Experimental procedures

All rabbits were fasted before surgery but allowed to drink water overnight. After being weighed, each rabbit was anesthetized by intravenous injection of sodium pentobarbital (30 mg/kg, Sinopharm Chemical Reagent Co., Ltd., Shanghai, China). The rabbit was placed on the operating table in the supine position. Skin in the left lower abdomen was clipped and disinfected with iodophor. The surgical area was draped with a sterile surgical towel. A 5 cm incision was made in the left lower abdomen and the subcutaneous tissue, muscle, and peritoneum were incised. The colon and small intestine were mobilized to expose the left kidney and ureter. We selected the ureter at a distance of 4 cm from ureteropelvic junction and gently lifted 1 cm ureter with hemostatic forceps. The intravenous infusion needle with a diameter of 0.45 mm (needle tip towards the kidney) was inserted into the ureteric lumen.

In the calculi group, we injected 0.1 ml flowable resin (FiltekTM Z350 XT Flowable Restorative) (Fig. 2A). Care was taken throughout to minimize damage to ureter. Flowable resin in the ureter was light-cured for 40 s by means of a dental curing light (R&D, IvoclarVivadent AG, Schaan, Principality of Liechtenstein, 2013) operated at 550 mW/cm2 and subsequently hardened to form stones (Fig. 2B). In the sham control group, we injected with the same volume of saline. Subsequently, the same dental curing light was exposed for 40 s.We took photographs and recorded the position of the stones. After ensuring no incidence of urinary leakage, bowel was repositioned and the abdomen was closed with 3–0 resorbable sutures. Then, the X-ray examinations were again taken. All operations were performed by the two senior urological Surgeons. Prophylactic antibiotic(brizolina) was given preoperatively and intramuscular injections of brizolina were given for 3 days after surgery.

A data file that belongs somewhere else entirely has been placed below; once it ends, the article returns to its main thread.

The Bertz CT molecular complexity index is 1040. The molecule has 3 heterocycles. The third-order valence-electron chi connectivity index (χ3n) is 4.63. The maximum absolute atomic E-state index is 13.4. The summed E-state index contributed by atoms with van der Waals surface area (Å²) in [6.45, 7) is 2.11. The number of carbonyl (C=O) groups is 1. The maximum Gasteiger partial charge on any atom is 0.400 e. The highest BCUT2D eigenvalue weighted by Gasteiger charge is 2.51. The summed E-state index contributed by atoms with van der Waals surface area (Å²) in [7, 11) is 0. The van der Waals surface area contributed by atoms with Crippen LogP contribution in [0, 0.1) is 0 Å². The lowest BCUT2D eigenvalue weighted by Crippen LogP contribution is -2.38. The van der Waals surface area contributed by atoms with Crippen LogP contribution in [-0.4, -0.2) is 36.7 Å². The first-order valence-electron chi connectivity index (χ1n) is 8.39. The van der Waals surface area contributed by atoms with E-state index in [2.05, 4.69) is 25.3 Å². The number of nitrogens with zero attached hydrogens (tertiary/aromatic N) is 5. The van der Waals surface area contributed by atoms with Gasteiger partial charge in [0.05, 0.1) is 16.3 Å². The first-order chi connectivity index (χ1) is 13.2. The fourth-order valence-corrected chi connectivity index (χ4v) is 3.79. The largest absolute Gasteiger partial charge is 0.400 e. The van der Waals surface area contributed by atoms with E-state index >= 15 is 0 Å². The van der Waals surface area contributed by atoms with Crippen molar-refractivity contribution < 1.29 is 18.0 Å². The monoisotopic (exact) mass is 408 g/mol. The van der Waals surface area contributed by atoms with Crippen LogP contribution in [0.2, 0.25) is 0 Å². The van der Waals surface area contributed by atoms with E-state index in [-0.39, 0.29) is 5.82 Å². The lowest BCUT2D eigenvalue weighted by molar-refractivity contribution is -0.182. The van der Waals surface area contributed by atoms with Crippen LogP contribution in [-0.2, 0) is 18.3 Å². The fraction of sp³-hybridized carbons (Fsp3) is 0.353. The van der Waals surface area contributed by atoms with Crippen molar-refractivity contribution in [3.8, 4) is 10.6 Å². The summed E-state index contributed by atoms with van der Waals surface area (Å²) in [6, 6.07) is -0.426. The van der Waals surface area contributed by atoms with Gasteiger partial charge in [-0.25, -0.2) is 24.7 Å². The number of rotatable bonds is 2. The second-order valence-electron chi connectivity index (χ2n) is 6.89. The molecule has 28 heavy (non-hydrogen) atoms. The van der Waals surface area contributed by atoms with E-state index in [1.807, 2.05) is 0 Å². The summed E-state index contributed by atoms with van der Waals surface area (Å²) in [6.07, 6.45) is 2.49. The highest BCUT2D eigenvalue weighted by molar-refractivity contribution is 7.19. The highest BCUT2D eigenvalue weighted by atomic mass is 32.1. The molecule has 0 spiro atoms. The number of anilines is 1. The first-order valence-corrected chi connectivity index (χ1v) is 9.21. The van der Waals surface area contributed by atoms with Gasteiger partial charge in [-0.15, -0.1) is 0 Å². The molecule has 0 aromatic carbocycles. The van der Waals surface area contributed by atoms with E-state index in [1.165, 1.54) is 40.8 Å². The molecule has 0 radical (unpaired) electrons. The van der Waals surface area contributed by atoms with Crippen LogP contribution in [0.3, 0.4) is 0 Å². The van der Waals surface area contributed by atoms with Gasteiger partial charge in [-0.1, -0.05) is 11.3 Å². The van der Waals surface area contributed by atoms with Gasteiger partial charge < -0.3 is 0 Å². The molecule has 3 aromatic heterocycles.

Fig. 2
figure 2

A Flowable resin was injected with a 0.45 mm diameter intravenous infusion needle. B Flowable resin in the ureter was light-cured for 40 s by a dental curing light. C Flowable resin was present in ureter lumen by anatomic dissection. The stone location was marked by black arrows

Postoperative treatment

After surgery, The calculi group was randomly divided into 1st day (A), 3rd day (B), 5th day (C), 7th day (D) postoperatively according to the number of postoperative days. Similarly, the sham control group was randomly divided into 1st day (E), 3rd day (F), 5th day (G), 7th day (H) postoperatively. Each group has 5 rabbits. The schematic diagram of experimental groupings is shown in Fig. 1. At 1 day after surgery, rabbits in group A and E were anesthetized by intravenous injection of sodium pentobarbital. In group A, X-ray examinations were conducted in rabbits of the lower abdomen. We observed whether stone locations had changed by comparing immediate postoperative X-ray with the 1st day postoperative X-ray of the same rabbit.

Subsequently, rabbits in group A and E were euthanized by overdose of intravenous pentobarbital sodium. Kidneys and ureters were dissected and exposed through the median abdominal incision. Then they were photographed and recorded. Blood and urine samples from all rabbits were collected. Kidneys and ureters were removed from the rabbits. We measured the long-diameter of the kidneys bilaterally and renal pelvic width. Rabbits in groups B, F on the 3rd postoperative day, groups C, G on the 5th postoperative day, and groups D, H on the 7th postoperative day were operated similarly to groups A, E, respectively. On the 7th postoperative day, high-resolution computed tomography (CT) was performed on two randomly chosen rabbits in group D to observe the locations of calculi from different angles (axial, coronal, and sagittal).

Histopathology assessment

The bilateral kidneys and ureters were fixed in 4% paraformaldehyde, dehydrated with alcohol, embedded in paraffin, sectioned, stained with hematoxylin and eosin. Pathological changes were observed under a microscope. The extent of renal tubule damage was recorded using a renal histopathological scoring system as follows: 0, normal; 1, areas of tubular epithelial cell swelling, vacuolar degeneration or necrosis involving < 25% of cortical tubules; 2, similar changes involving > 25% but < 50% of cortical tubules; 3, similar changes involving > 50% but < 75% of cortical tubules; and 4, similar changes involving > 75% of cortical tubules. The mean score of each successive field (magnification × 200) was taken as the renal histopathological score of that kidney section.

Blood and urine routine examination

Blood parameters including white blood cell (WBC), blood urea nitrogen (BUN) and serum creatinine (Scr). Urine parameters including urine red blood cell (URBC) and urine white blood cell (UWBC).

Statistical analysis

All data were expressed as mean ± standard deviation. The statistical analysis of the experimental results was conducted with the software SPSS 19.0 (SPSS Inc., Chicago, IL, USA), and presented with GraphPad Prism 5.0 (GraphPad Software, Inc., La Jolla, CA, United States). The difference between groups was statistically significant (P < 0.05).